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Chicago: Community Commission Stops Implementation of Gang Database

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Chicago, IL – 60 people observed the latest meeting of the Community Commission for Public Safety and Accountability (CCPSA), January 26 at Olive Harvey College. The agenda included a proposed policy stopping the Chicago Police Department from creating a new gang database; selecting members for the Non-citizens Advisory Council established by the Empowering Communities for Public Safety ordinance; and setting goals for the Chicago PD, the Police Board, and the Civilian Office of Police Accountability.

A dozen Police District Council candidates were in attendance. Two, Cherli Montgomery from the 7th District and Eric Russell from the 6th, spoke in the public comments section of the meeting.

“This day is historic because someone voted early for District Councils today,” Russell exclaimed. “The District Council elections were not promoted by the city or the police department. We got here because of the will of the people.”

Commissioner Oswaldo Gomez introduced the nominees to the Non-citizens Advisory Council, whose purpose is to represent immigrant communities who are targeted by police violence but would otherwise be excluded from the electoral process. The nominees are Glo Choi, Ariana Correa and Mayra Gomez Santana.

CCPSA President Anthony Driver spoke on the Chicago police department’s attempts to relaunch the gang database, a tool which has been used to harass Black and brown people based on dubious or outright false claims of gang affiliation. Chicago PD announced the new gang database as a special order to dodge the authority of the CCPSA, which has the power to approve or deny general orders. All previous gang databases have been general orders.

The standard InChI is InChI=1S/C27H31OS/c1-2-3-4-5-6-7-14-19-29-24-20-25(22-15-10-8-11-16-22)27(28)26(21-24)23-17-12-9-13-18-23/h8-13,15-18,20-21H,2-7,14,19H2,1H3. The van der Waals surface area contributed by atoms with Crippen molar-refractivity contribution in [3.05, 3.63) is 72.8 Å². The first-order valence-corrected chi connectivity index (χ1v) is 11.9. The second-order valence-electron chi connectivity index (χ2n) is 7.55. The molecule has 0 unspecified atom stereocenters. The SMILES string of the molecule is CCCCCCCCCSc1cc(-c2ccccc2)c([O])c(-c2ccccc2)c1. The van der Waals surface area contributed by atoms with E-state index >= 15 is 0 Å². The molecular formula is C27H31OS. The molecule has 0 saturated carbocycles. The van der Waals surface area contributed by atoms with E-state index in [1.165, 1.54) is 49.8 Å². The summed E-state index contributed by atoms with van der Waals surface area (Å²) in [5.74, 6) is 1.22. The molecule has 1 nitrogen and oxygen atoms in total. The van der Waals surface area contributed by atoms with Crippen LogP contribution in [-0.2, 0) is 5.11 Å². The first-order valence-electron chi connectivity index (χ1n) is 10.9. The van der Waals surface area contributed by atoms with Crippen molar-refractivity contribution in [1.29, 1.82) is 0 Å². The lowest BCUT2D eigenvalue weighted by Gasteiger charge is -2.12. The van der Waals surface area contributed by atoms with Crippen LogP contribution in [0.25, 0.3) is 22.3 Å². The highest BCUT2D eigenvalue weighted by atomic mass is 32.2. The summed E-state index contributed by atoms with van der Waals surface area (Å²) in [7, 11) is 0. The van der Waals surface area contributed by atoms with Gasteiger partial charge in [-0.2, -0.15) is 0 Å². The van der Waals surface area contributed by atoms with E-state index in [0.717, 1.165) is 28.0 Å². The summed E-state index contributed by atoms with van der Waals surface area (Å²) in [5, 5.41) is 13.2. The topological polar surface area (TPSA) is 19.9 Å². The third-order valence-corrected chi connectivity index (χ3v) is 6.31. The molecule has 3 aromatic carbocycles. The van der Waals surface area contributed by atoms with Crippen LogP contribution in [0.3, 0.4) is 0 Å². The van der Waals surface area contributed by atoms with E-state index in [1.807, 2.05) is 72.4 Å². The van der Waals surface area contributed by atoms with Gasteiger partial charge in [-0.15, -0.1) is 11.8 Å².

“The gang database is a racist policy. My father is in it and he’s never been in a gang a day in his life,” Driver stated after telling his experience of how his father was more responsive than the police after Driver was robbed at gunpoint. 

“It’s disgusting that we’ve spent four months debating a policy that nobody wants in the first place,” Driver continued, before introducing a new policy mandating that any attempt to implement a system for tracking organized crime must be reviewed by the CCPSA. The policy was unanimously adopted by the commission.

The bulk of the meeting was spent announcing the goals set for the Chicago PD, Civilian Office of Police Accountability (COPA) and the Police Board. The goals for COPA are focused on increased hiring, more community outreach and more efficient investigations into police crimes. The Police Board goals include better documentation and more public meetings, and the goals for the police department include greater transparency and consent decree compliance. The goals will be released in full before the next CCPSA meeting in February.

COPA Chief Andrea Kersten was present at the meeting and accepted the goals set for her department. Police Board President Ghian Foreman sent a statement to express commitment to the goals as well. 

Attendees were fully expecting to come into the meeting without an agreement from the police department, and Commissioners Cliff Nellis and Beth Brown explained that the police department repeatedly disputed the authority of the CCPSA to set its goals. However, the department ultimately ended up agreeing to adopt the goals on the morning of the CCPSA meeting.

Police Superintendent David Brown claimed to be in full compliance with the Empowering Communities for Public Safety (EPCS) ordinance and blamed the resistance to the goals, which the Chicago Police Department is mandated by ECPS to follow, on the city’s Law Department.

“Lies! Lies! Lies!” shouted Eric Russell, before walking out of the meeting.

The Chicago Police and the Law Departments’ resistance to the goals set by the CCPSA is another example of the ruling class in Chicago fighting against democratic control of the police, and a preview of the challenges the CCPSA and District Councils will face in trying to hold the police accountable. Overcoming these challenges will require the consistent participation of the masses of Chicago’s working and oppressed people. 

The next CCPSA meeting is on Thursday, February 23, less than a week ahead of the District Council elections on February 28.


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